Recent interest rate hikes are reverberating through the US car market. Here’s how they might impact your car buying decisions.
It has been a wild few years in the car business. The coronavirus pandemic back in the spring of 2020 threw the global economy for a loop and we are still contending with the consequences. And while that bumpy ride continues, there may be signs that sky high car prices may be on their way back down to earth. To understand where we are, let us briefly cover how we got here.
First there was the bottom falling out of the car market in early 2020. Then, with the help of government stimulus, demand came roaring back in 2021. But a chip shortage and supply chain snags meant production disruptions that resulted in historically low inventory levels. This in turn led to major inflation in car prices. In response to inflation writ large, the US Federal Reserve has been raising interest rates to cool demand and get inflation back under control.
Those Fed rate hikes raise the cost of borrowing with the ultimate outcome being a decrease in demand. Lower demand, lower prices. However, this process takes time (and carries with it the specter of recession if demand drops too low). We will have to wait and see over the next few months how the rate hikes the Fed has rolled out effect the global economy.
There are already early signs that those rate hikes are having their desired effect on the automotive sector. Used car prices are down 10.6% year-over-year and the average transaction price for a new vehicle is also down from its July highwater mark above $46,000 to $45,600 this month.
Interest rates are not the only factor bringing down car prices from their fevered peaks. Inventory levels, especially on the used side, have seen significant changes of late. New car inventories are up by 20 days year-over-year and up six days for the month of September. Used car inventories are likewise up 9 days year-over-year and three days in September.
Additionally, the used market looks to soften further with a consistent drop in wholesale prices as values have been dropping by around a full percentage point on a weekly basis and in some segments by two or even three percent. Indicating that dealers are pulling back in anticipation of slowing demand in Q4 and beyond (again in response to higher interest rates).
Like so much car buying advice, it really depends on specific circumstances whether now is the best time to buy. So, let’s run through a few scenarios. Recovering from the still persistent chip shortage has been slow and uneven across the industry. This is especially impactful if you are looking to buy a new car versus a used one.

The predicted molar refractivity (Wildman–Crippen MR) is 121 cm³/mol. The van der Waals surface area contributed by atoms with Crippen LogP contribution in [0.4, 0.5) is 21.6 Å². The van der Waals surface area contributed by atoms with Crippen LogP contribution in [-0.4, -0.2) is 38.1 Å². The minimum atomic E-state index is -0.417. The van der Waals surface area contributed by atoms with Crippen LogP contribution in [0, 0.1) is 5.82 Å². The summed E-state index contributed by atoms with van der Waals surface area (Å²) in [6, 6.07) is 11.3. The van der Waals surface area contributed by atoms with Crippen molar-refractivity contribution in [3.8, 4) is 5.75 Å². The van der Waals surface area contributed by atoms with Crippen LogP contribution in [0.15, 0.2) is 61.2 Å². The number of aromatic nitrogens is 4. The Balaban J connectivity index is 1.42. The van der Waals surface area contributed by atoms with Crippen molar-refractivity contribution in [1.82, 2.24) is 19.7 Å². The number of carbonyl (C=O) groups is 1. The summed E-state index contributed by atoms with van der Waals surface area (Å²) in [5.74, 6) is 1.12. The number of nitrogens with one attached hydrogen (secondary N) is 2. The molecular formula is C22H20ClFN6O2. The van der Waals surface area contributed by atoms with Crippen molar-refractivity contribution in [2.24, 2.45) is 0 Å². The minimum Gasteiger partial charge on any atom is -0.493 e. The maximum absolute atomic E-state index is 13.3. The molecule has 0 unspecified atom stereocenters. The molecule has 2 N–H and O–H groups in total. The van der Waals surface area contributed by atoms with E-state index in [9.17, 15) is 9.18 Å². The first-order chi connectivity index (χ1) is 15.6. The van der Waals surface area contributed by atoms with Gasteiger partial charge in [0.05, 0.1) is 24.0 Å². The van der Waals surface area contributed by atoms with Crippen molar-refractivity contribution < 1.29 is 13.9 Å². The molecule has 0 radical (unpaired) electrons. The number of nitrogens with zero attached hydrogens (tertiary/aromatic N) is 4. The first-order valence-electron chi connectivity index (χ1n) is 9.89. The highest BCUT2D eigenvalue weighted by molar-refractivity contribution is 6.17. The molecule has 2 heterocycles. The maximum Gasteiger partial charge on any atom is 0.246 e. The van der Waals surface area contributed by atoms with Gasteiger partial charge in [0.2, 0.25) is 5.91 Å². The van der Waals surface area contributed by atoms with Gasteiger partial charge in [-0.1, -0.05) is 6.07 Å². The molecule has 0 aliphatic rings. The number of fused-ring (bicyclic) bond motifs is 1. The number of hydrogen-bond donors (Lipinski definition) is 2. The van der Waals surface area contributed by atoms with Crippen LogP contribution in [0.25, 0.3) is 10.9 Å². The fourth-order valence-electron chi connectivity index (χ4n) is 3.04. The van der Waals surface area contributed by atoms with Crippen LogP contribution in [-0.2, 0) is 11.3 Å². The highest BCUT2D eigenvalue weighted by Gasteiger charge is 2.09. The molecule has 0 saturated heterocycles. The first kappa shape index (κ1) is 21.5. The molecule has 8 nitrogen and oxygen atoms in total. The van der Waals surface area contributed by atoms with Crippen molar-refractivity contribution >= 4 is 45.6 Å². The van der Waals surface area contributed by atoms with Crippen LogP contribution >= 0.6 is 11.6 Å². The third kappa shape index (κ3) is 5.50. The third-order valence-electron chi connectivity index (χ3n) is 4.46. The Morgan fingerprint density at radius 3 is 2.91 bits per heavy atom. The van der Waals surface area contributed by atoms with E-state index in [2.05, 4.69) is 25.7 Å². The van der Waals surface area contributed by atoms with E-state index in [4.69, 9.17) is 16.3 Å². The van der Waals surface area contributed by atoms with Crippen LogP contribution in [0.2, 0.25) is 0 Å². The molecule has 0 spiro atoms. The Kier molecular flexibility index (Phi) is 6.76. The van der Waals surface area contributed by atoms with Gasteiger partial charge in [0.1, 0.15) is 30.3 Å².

What brand of vehicle you are shopping for will impact both the price you will pay and how quickly you can get the vehicle delivered. High demand and production delays continue to hamper some of the sector’s most popular brands. Kia, Honda, Toyota, Subaru, and Lexus all report inventories under a 30-day supply. Meanwhile, brands like Volvo, RAM, and Jeep all have greater than a 70-day supply. So if you want a specific vehicle, and even more so if you want a specific color or trim, be ready to wait months for delivery and pay more for your vehicle.
If you are shopping for a used car, you are in luck. Inventories have begun to recover, especially on the used side of the car market. Repossessions are, sadly, up, adding more cars to the used market and higher interest rates are driving some shoppers away. Lowering demand and increasing inventory make this, and going forward, a good time to buy a used car. That is, so long as you have good credit. High rates are best managed by having a good chunk of money to put down and by choosing the shortest loan term you can manage. For more advice on buying a car with bad credit, click here. Even better, buy cheap and pay cash.
Whether you are buying new or used, you, the car buying consumer, are in a better negotiating position than you were a few months ago. Increased inventory, especially on the used side, means you have more options and dealers can no longer assume your choices are limited. The dealer’s calculous has changed. Where once it was harder to find a car to sell than a customer seeking to buy one, the reverse is becoming true.
Higher interest rates also effect dealers. Most dealers finance their inventories. Higher rates mean they are paying more money over time as a vehicle sits unsold on their lot. This gives the car shopper greater leverage when negotiating. Combine this in the used market with falling wholesale values and new windows of opportunity beginning to open for shoppers.